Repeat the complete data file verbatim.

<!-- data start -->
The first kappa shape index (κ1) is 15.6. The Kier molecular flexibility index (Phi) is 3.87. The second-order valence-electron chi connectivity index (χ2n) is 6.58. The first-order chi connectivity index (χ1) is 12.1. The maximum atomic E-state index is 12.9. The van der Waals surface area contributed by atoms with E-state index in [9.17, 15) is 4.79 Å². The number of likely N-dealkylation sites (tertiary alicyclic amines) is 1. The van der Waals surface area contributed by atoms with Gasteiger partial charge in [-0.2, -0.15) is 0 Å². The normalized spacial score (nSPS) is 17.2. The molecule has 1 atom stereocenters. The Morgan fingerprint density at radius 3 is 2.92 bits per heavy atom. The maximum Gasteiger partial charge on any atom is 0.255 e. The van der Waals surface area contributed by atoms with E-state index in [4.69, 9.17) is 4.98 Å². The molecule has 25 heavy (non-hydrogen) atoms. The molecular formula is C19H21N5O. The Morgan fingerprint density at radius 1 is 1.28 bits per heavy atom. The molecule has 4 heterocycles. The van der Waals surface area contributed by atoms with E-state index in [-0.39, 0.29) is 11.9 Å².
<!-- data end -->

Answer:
The first kappa shape index (κ1) is 15.6. The Kier molecular flexibility index (Phi) is 3.87. The second-order valence-electron chi connectivity index (χ2n) is 6.58. The first-order chi connectivity index (χ1) is 12.1. The maximum atomic E-state index is 12.9. The van der Waals surface area contributed by atoms with E-state index in [9.17, 15) is 4.79 Å². The number of likely N-dealkylation sites (tertiary alicyclic amines) is 1. The van der Waals surface area contributed by atoms with Gasteiger partial charge in [-0.2, -0.15) is 0 Å². The normalized spacial score (nSPS) is 17.2. The molecule has 1 atom stereocenters. The Morgan fingerprint density at radius 3 is 2.92 bits per heavy atom. The maximum Gasteiger partial charge on any atom is 0.255 e. The van der Waals surface area contributed by atoms with E-state index in [4.69, 9.17) is 4.98 Å². The molecule has 25 heavy (non-hydrogen) atoms. The molecular formula is C19H21N5O. The Morgan fingerprint density at radius 1 is 1.28 bits per heavy atom. The molecule has 4 heterocycles. The van der Waals surface area contributed by atoms with E-state index in [-0.39, 0.29) is 11.9 Å².